Virginia Attorney General Ken Cuccinelli’s recent $50,000 campaign contribution from the far-right nut-case bankrollers, the Koch brothers, won’t come as much of a surprise to anyone who has followed both over the past few years (or decades).
On Tuesday, a campaign finance report was filed detailing the Virginia gubernatorial candidate’s campaign haul thus far along with the donors who have contributed to his grand total. Over the second half of his campaign in 2012, Cuccinelli has raised $1,074,150.
There are no contribution limits in Virginia and corporations are permitted to give directly to political candidates, according to Virginia’s campaign finance laws.
Thus, Intrust Wealth Management’s $50,000 contribution to Cuccinelli’s gubernatorial ‘war chest’. Intrust Wealth Management is one of numerous corporations owned by the billionaire Koch brothers. The $50,000 contribution comes on top of the $10,000 contribution made by Koch Industries in the first half of 2012.
So what’s the big deal anyways, why should Virginians and Americans in general care? Don’t individuals and corporations have a right to give freely to whichever political candidate or group they choose?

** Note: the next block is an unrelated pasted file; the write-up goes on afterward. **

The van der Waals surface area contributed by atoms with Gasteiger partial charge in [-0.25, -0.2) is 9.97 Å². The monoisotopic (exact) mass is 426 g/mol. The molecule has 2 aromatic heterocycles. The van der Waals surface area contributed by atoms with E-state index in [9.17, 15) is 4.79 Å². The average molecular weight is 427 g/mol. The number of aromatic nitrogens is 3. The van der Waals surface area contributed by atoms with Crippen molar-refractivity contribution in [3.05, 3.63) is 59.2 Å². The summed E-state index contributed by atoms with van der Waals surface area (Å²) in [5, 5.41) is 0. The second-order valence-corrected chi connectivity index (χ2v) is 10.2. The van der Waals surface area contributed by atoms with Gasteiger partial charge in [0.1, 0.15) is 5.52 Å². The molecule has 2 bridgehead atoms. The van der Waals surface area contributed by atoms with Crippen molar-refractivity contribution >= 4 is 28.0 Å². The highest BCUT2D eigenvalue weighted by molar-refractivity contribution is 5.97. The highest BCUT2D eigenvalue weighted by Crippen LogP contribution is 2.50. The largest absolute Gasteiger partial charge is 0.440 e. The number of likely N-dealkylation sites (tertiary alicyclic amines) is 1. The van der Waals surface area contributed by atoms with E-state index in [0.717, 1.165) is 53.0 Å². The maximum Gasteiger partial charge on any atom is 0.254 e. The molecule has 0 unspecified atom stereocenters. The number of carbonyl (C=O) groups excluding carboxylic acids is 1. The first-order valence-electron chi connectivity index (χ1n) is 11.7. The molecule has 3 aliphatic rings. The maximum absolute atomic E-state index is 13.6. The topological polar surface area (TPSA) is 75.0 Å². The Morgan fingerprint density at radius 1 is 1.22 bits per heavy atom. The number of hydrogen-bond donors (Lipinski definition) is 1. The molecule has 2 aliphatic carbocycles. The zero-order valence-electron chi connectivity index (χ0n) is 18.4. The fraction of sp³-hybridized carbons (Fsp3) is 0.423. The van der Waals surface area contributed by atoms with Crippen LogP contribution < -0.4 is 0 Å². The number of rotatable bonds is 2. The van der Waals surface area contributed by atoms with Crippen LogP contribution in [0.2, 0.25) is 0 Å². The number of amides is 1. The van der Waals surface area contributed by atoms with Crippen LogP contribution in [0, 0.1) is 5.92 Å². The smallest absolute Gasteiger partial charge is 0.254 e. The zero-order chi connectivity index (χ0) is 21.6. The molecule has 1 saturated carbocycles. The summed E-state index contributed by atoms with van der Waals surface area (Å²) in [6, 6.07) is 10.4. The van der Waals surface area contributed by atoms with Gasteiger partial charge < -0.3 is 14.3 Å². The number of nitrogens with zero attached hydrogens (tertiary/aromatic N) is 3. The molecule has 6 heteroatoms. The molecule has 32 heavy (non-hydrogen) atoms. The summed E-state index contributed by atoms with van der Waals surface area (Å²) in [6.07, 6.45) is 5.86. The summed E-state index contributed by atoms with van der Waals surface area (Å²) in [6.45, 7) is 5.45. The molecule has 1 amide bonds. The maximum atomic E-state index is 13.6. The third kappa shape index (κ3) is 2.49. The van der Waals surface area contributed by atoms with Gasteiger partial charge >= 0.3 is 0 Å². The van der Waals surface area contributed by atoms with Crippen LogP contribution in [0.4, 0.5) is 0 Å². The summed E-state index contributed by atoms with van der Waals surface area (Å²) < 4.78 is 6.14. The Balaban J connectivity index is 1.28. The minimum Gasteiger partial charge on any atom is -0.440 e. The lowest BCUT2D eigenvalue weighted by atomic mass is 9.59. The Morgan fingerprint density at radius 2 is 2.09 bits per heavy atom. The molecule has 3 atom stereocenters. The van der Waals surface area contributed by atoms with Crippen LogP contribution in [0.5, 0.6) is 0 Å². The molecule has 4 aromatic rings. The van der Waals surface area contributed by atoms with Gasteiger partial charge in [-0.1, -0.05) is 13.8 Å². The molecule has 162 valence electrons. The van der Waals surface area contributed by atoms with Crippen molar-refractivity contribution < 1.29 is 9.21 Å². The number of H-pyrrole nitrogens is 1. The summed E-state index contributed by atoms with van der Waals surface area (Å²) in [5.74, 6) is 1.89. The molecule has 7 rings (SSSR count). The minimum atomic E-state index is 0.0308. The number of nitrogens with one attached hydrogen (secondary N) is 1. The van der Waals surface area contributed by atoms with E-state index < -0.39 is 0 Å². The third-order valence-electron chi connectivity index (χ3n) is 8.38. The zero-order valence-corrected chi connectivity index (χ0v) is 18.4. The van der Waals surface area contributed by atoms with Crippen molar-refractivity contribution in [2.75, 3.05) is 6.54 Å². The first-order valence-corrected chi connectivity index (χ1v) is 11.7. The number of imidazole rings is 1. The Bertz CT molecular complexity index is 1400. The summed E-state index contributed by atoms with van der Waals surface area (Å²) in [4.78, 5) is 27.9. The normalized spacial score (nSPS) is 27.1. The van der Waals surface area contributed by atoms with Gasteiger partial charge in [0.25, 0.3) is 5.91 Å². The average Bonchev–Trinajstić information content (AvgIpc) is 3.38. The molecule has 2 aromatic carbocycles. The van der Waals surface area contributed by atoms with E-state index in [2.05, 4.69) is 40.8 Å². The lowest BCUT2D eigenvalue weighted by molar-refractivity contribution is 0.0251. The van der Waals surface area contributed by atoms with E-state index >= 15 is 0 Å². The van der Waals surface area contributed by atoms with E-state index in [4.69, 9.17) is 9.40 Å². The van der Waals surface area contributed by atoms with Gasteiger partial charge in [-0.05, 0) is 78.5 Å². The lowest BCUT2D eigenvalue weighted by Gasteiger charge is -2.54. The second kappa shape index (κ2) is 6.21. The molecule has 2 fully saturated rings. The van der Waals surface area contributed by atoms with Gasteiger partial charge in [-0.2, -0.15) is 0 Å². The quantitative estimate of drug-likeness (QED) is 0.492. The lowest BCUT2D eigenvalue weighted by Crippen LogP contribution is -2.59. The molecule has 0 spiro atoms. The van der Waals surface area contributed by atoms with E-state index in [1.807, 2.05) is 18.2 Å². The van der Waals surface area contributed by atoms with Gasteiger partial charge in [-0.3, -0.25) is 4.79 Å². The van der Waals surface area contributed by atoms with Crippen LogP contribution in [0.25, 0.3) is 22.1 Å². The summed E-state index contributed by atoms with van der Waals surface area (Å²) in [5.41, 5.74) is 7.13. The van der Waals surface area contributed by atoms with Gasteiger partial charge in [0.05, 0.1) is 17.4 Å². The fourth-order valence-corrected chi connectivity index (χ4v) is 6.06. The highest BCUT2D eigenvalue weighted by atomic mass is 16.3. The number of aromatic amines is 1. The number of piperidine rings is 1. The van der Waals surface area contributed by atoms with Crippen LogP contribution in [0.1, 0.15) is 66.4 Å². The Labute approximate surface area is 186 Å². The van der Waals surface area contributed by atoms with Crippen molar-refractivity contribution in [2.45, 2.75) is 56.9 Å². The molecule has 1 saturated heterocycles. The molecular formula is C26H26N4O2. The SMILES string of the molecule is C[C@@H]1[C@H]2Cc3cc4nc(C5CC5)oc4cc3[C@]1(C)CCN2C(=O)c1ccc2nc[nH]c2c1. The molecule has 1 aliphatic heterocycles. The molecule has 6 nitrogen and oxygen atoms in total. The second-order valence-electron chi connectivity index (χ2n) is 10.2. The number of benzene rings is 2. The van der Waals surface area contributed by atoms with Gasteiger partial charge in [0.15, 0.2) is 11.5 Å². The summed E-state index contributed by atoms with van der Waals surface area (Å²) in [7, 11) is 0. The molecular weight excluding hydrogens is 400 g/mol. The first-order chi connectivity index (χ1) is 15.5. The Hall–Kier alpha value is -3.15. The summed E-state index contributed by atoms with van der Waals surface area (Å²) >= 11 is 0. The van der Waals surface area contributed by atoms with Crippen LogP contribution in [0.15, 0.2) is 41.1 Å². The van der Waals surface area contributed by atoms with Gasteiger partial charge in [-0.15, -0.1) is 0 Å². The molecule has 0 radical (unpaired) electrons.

What is at issue are the level of contributions that mega-wealthy individuals like the Koch brothers have and are pouring into the political sphere, trumping the contributions and political influence of the ‘average America’. Thus, what is at issue in the debate over Koch brother political contributions is the potential political power they wield indirectly through their political contributions.
But there is also another issue that concerns Virginian’s in particular, and it’s Cuccinelli’s extreme right political views and the views of those who fund Cuccinelli’s political ambitions. We’re not talking about the conservatism of a Bob McDonnell, who looks mild next to Cuccinelli. We’re talking about a political figure who thrives on throwing liberal ideas under the bus and watching them slowly trampled over. This isn’t the type of political figure who see’s compromise as a virtue, and neither do his fat-cat donors.
Demagogues like Cuccinelli have achieved astounding levels of political power in the midst of what could be a political crisis of sorts across the U.S. And as they have risen to power they have championed their political vision to the exclusion of all others. But that’s not how politics works in a democracy.
Politics in a democratic society works by consensus and compromise. But because political figures like Cuccinelli can lean on donors like the Koch brothers, consensus and compromise are apparently no longer worth striving for.